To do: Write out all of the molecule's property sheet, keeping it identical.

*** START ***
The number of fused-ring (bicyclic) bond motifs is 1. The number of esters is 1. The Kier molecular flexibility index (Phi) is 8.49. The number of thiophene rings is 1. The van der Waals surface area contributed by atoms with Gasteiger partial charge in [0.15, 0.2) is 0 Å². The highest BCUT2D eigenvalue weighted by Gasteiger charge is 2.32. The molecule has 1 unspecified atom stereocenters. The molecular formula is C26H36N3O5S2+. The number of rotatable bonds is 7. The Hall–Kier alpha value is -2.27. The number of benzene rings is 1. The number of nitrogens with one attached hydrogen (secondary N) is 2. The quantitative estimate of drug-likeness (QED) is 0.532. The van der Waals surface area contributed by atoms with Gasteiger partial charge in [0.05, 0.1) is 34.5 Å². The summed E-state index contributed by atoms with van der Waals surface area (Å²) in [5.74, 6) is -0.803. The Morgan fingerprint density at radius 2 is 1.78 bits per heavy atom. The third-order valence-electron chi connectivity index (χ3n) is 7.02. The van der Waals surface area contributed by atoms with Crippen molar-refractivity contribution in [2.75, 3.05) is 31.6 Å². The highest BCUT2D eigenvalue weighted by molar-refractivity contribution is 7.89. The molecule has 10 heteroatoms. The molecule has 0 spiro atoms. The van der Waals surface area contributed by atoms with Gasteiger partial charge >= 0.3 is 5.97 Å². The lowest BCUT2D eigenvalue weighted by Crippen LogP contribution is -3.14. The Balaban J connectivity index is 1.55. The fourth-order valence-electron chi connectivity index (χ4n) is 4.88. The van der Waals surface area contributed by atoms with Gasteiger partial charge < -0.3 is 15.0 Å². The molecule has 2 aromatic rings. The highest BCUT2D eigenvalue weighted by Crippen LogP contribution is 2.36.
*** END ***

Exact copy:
The number of fused-ring (bicyclic) bond motifs is 1. The number of esters is 1. The Kier molecular flexibility index (Phi) is 8.49. The number of thiophene rings is 1. The van der Waals surface area contributed by atoms with Gasteiger partial charge in [0.15, 0.2) is 0 Å². The highest BCUT2D eigenvalue weighted by Gasteiger charge is 2.32. The molecule has 1 unspecified atom stereocenters. The molecular formula is C26H36N3O5S2+. The number of rotatable bonds is 7. The Hall–Kier alpha value is -2.27. The number of benzene rings is 1. The number of nitrogens with one attached hydrogen (secondary N) is 2. The quantitative estimate of drug-likeness (QED) is 0.532. The van der Waals surface area contributed by atoms with Gasteiger partial charge in [0.05, 0.1) is 34.5 Å². The summed E-state index contributed by atoms with van der Waals surface area (Å²) in [5.74, 6) is -0.803. The Morgan fingerprint density at radius 2 is 1.78 bits per heavy atom. The third-order valence-electron chi connectivity index (χ3n) is 7.02. The van der Waals surface area contributed by atoms with Crippen molar-refractivity contribution in [2.75, 3.05) is 31.6 Å². The highest BCUT2D eigenvalue weighted by molar-refractivity contribution is 7.89. The molecule has 10 heteroatoms. The molecule has 0 spiro atoms. The van der Waals surface area contributed by atoms with Gasteiger partial charge >= 0.3 is 5.97 Å². The lowest BCUT2D eigenvalue weighted by Crippen LogP contribution is -3.14. The Balaban J connectivity index is 1.55. The fourth-order valence-electron chi connectivity index (χ4n) is 4.88. The van der Waals surface area contributed by atoms with Gasteiger partial charge < -0.3 is 15.0 Å². The molecule has 2 aromatic rings. The highest BCUT2D eigenvalue weighted by Crippen LogP contribution is 2.36.